Indeed, the most important traffic rule, the one that says we should drive on the right is also selectively obeyed. We all know that it is important for public safety and order for all of us to agree to a set of traffic rules which must be obeyed at all times except in exceptional circumstances. Those circumstances must be known and accepted by all. In Ghana this simple and straightforward rule which says we must drive on the right and the only times that rule can be disobeyed must be in highly exceptional circumstances. In this country even this fundamental rule is routinely disobeyed, especially by people in uniform or those with influence through power and money.

It appears that in Ghana everyone can do just what he or she wants to do regardless of what the law says or what the effect would be on other people. This apparent lawlessness has gone beyond perception and become a daily reality of our lives. This brings me back to that most elemental of questions: what is the purpose of government. The answer is that in a society individuals give up some of their freedoms in return for guarantees of safety and happiness. In practice, this means that the government, however it is defined and understood at all levels, should use its laws to protect those individuals who are part of this contract. They are called citizens, and include others who may be residents or visitors in the jurisdiction.

This is why the agents of the state can arrest us if we do something wrong. In return the state must use its laws to make sure that we can live in safety. What happens when people select which laws to obey? The answer is a journey into anarchy, “a state of nature” in which everyone follows his or her desires. In that kind of state those who have power, money or influence do whatever they want at the expense of the poor and the vulnerable.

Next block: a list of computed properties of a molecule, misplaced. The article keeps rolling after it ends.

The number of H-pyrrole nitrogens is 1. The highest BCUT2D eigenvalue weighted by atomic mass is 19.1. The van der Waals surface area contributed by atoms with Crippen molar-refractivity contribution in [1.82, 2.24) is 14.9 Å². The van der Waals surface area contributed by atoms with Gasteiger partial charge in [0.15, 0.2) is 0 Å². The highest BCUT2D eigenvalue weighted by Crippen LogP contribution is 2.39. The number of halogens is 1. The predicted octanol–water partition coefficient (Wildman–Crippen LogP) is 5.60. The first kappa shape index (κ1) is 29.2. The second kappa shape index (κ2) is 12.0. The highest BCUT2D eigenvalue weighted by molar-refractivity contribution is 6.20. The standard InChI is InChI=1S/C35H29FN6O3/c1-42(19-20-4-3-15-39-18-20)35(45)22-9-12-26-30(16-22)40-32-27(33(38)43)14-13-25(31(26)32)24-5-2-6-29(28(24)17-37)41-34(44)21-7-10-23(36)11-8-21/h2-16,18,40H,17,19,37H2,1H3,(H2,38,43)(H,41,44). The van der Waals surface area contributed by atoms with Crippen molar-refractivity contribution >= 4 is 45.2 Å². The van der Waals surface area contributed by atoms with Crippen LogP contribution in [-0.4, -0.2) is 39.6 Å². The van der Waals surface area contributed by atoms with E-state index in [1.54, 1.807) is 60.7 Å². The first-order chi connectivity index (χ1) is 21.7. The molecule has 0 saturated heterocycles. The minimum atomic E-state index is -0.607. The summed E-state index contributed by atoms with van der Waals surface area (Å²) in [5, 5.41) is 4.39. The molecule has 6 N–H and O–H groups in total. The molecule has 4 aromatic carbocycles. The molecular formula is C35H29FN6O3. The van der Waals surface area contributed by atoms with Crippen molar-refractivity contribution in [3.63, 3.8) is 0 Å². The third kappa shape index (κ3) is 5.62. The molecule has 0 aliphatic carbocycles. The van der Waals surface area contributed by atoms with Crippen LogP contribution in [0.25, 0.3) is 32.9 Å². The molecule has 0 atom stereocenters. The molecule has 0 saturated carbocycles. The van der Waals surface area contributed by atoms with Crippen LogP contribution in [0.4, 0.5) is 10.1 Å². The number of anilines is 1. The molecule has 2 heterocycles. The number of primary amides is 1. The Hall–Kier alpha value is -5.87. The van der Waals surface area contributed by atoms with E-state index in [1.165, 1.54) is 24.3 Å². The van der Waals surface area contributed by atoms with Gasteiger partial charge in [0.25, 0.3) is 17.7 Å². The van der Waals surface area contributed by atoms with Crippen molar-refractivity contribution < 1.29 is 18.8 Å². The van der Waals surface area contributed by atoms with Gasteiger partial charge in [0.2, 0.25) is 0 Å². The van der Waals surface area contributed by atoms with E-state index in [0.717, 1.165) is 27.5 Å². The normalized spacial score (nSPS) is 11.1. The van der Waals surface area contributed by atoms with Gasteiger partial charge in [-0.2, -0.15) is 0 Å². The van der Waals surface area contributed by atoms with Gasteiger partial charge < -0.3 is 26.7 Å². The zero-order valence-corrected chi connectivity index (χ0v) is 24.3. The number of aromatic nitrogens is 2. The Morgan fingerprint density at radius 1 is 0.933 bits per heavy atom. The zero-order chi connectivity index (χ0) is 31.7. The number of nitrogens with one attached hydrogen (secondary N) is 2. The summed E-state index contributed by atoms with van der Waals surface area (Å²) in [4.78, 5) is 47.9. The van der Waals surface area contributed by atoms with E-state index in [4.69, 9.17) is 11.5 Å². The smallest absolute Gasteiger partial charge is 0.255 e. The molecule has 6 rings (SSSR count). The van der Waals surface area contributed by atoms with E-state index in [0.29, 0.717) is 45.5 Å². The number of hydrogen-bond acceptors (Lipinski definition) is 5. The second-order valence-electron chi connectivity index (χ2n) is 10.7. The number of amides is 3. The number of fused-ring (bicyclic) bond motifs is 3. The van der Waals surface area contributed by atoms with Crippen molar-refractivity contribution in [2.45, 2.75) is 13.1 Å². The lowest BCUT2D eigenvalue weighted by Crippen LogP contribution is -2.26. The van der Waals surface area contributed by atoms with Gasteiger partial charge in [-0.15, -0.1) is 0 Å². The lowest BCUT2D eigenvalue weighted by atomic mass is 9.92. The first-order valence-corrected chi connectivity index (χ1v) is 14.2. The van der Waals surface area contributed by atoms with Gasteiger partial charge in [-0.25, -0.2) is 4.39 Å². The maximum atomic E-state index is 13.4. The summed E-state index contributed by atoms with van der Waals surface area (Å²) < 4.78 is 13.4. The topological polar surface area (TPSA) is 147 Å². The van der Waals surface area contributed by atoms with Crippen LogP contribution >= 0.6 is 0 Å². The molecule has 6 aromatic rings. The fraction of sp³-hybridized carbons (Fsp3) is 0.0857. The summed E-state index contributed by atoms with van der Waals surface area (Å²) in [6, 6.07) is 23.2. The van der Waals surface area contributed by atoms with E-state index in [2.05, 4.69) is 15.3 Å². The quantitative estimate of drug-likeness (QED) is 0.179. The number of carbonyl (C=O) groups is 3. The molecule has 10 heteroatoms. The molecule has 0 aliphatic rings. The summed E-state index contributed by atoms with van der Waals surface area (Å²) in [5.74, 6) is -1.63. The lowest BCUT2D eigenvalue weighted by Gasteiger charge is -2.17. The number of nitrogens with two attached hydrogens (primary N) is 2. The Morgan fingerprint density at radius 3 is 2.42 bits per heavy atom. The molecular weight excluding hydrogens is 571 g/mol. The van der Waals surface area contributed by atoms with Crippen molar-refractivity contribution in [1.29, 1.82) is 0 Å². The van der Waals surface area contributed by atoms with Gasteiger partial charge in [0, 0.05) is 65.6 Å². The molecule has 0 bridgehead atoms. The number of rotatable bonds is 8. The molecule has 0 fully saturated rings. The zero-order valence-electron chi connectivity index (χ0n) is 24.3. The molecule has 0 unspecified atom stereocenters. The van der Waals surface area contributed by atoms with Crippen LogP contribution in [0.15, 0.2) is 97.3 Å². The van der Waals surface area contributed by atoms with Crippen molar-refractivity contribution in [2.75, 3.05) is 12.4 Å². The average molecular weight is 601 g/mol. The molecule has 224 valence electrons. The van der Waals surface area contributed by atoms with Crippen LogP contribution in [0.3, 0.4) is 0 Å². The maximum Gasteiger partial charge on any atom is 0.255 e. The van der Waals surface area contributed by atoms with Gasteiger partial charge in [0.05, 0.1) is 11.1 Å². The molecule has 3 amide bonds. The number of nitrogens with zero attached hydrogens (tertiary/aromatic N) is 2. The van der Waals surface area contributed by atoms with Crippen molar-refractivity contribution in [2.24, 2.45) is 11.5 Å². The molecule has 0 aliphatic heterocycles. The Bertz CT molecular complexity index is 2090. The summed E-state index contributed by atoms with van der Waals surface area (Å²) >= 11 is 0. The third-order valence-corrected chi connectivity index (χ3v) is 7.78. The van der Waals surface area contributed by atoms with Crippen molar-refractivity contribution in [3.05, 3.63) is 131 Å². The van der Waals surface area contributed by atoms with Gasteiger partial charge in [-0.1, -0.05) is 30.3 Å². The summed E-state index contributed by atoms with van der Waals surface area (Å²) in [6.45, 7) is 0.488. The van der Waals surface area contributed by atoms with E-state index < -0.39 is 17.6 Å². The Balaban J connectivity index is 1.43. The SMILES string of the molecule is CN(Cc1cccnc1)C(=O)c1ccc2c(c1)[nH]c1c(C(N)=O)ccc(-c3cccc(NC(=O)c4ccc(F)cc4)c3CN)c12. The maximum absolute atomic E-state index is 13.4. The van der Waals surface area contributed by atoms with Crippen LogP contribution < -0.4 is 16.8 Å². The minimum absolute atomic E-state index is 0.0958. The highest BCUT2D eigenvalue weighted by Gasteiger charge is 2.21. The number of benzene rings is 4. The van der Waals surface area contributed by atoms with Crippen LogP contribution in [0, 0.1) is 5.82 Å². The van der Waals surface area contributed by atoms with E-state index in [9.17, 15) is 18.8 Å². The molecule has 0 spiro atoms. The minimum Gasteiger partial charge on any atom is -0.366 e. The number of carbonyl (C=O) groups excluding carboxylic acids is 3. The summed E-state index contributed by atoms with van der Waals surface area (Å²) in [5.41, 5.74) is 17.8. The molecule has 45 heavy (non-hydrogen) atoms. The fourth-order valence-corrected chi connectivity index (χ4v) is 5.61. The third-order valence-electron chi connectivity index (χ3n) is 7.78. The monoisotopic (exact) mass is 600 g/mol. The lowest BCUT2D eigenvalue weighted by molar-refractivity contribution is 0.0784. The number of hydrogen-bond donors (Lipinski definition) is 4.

On the face of it, it may look as if there was a million mile gulf between everyday law breaking such as we find on the road and the mega-corruption which the World Bank says is the curse of lot as a developing nation. However, there is a direct link between the situation in which young men refuse to obey a simple rule to wear helmets and go unpunished when the don’t to the other situation in which powerful people misuse money meant for our general good and also go unpunished.  What happens when we are allowed to select the laws we want to obey is that people take advantage of the lawlessness at the level at which they operate. Therefore the generalised state of lawlessness has got consequences, which is why we must do away with laws that we do not or cannot enforce so that we know the true state of our capacity to protect this nation.



The Bloody Ingrate by Sylvanus Bedzrah is now in revised edition and approved by the Ghana Education Service as a supplementary reader for schools. This fiction takes you into the world of a promising Senior High School teenage student whose dreams and aspirations het thwarted because of some wrong choices she made at school…

Sylvanus is a talented young writer whose first book was published when he was just 14. The Bloody Ingrate is published by Mini-Star Series Publications and available in all good bookshops.